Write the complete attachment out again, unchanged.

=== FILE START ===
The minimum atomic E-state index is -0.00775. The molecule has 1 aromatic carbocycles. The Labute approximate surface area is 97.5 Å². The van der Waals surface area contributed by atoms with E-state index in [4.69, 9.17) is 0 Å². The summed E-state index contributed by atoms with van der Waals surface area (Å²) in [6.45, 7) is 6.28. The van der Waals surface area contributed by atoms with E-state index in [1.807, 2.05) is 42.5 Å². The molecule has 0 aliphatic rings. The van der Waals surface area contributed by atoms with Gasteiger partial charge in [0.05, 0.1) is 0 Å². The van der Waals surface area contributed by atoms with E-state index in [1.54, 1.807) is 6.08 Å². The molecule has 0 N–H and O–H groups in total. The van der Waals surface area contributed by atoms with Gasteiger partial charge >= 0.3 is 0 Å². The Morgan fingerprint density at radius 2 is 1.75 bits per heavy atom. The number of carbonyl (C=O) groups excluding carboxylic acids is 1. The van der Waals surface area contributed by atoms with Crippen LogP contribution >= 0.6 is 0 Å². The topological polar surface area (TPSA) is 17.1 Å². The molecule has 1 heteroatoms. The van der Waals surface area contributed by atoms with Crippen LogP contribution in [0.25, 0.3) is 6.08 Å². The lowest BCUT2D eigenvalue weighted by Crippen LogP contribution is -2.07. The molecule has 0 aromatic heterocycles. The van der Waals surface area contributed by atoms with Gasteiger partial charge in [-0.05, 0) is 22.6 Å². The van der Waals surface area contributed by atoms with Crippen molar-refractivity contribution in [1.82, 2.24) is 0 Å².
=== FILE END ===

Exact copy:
The minimum atomic E-state index is -0.00775. The molecule has 1 aromatic carbocycles. The Labute approximate surface area is 97.5 Å². The van der Waals surface area contributed by atoms with E-state index in [4.69, 9.17) is 0 Å². The summed E-state index contributed by atoms with van der Waals surface area (Å²) in [6.45, 7) is 6.28. The van der Waals surface area contributed by atoms with E-state index in [1.807, 2.05) is 42.5 Å². The molecule has 0 aliphatic rings. The van der Waals surface area contributed by atoms with Gasteiger partial charge in [0.05, 0.1) is 0 Å². The van der Waals surface area contributed by atoms with E-state index in [1.54, 1.807) is 6.08 Å². The molecule has 0 N–H and O–H groups in total. The van der Waals surface area contributed by atoms with Gasteiger partial charge >= 0.3 is 0 Å². The Morgan fingerprint density at radius 2 is 1.75 bits per heavy atom. The number of carbonyl (C=O) groups excluding carboxylic acids is 1. The van der Waals surface area contributed by atoms with Crippen LogP contribution >= 0.6 is 0 Å². The topological polar surface area (TPSA) is 17.1 Å². The molecule has 1 heteroatoms. The van der Waals surface area contributed by atoms with Crippen LogP contribution in [0.25, 0.3) is 6.08 Å². The lowest BCUT2D eigenvalue weighted by Crippen LogP contribution is -2.07. The molecule has 0 aromatic heterocycles. The van der Waals surface area contributed by atoms with Gasteiger partial charge in [-0.05, 0) is 22.6 Å². The van der Waals surface area contributed by atoms with Crippen molar-refractivity contribution in [1.82, 2.24) is 0 Å².